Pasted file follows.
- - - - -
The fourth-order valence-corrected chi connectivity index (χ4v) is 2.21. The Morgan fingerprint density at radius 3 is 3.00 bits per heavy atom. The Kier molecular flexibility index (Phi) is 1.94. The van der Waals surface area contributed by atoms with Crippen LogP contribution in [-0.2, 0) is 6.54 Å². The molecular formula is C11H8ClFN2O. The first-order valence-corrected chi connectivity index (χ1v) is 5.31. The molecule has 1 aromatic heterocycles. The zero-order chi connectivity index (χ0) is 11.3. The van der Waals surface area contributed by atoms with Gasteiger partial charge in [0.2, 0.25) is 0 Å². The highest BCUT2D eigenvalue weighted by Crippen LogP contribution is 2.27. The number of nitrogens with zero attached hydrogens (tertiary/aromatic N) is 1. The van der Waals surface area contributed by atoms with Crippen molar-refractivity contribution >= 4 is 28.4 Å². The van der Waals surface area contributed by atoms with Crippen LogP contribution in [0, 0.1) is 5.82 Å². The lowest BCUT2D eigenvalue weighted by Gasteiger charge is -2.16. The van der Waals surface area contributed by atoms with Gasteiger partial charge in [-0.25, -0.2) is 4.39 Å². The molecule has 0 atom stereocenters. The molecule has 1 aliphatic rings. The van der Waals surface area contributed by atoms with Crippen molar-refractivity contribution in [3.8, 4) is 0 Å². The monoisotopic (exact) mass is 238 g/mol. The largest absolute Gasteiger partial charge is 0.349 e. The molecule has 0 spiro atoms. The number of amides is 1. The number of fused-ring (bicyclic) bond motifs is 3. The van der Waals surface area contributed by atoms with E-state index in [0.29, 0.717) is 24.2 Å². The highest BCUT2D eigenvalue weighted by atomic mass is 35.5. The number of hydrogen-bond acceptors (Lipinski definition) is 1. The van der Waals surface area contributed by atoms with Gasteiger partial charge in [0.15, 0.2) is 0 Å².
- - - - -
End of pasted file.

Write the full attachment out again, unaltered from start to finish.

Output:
The fourth-order valence-corrected chi connectivity index (χ4v) is 2.21. The Morgan fingerprint density at radius 3 is 3.00 bits per heavy atom. The Kier molecular flexibility index (Phi) is 1.94. The van der Waals surface area contributed by atoms with Crippen LogP contribution in [-0.2, 0) is 6.54 Å². The molecular formula is C11H8ClFN2O. The first-order valence-corrected chi connectivity index (χ1v) is 5.31. The molecule has 1 aromatic heterocycles. The zero-order chi connectivity index (χ0) is 11.3. The van der Waals surface area contributed by atoms with Gasteiger partial charge in [0.2, 0.25) is 0 Å². The highest BCUT2D eigenvalue weighted by Crippen LogP contribution is 2.27. The number of nitrogens with zero attached hydrogens (tertiary/aromatic N) is 1. The van der Waals surface area contributed by atoms with Crippen molar-refractivity contribution >= 4 is 28.4 Å². The van der Waals surface area contributed by atoms with Crippen LogP contribution in [0, 0.1) is 5.82 Å². The lowest BCUT2D eigenvalue weighted by Gasteiger charge is -2.16. The van der Waals surface area contributed by atoms with Gasteiger partial charge in [-0.25, -0.2) is 4.39 Å². The molecule has 0 atom stereocenters. The molecule has 1 aliphatic rings. The van der Waals surface area contributed by atoms with Crippen molar-refractivity contribution in [3.8, 4) is 0 Å². The monoisotopic (exact) mass is 238 g/mol. The largest absolute Gasteiger partial charge is 0.349 e. The molecule has 0 spiro atoms. The number of amides is 1. The number of fused-ring (bicyclic) bond motifs is 3. The van der Waals surface area contributed by atoms with E-state index in [0.29, 0.717) is 24.2 Å². The highest BCUT2D eigenvalue weighted by atomic mass is 35.5. The number of hydrogen-bond acceptors (Lipinski definition) is 1. The van der Waals surface area contributed by atoms with Gasteiger partial charge in [0.15, 0.2) is 0 Å².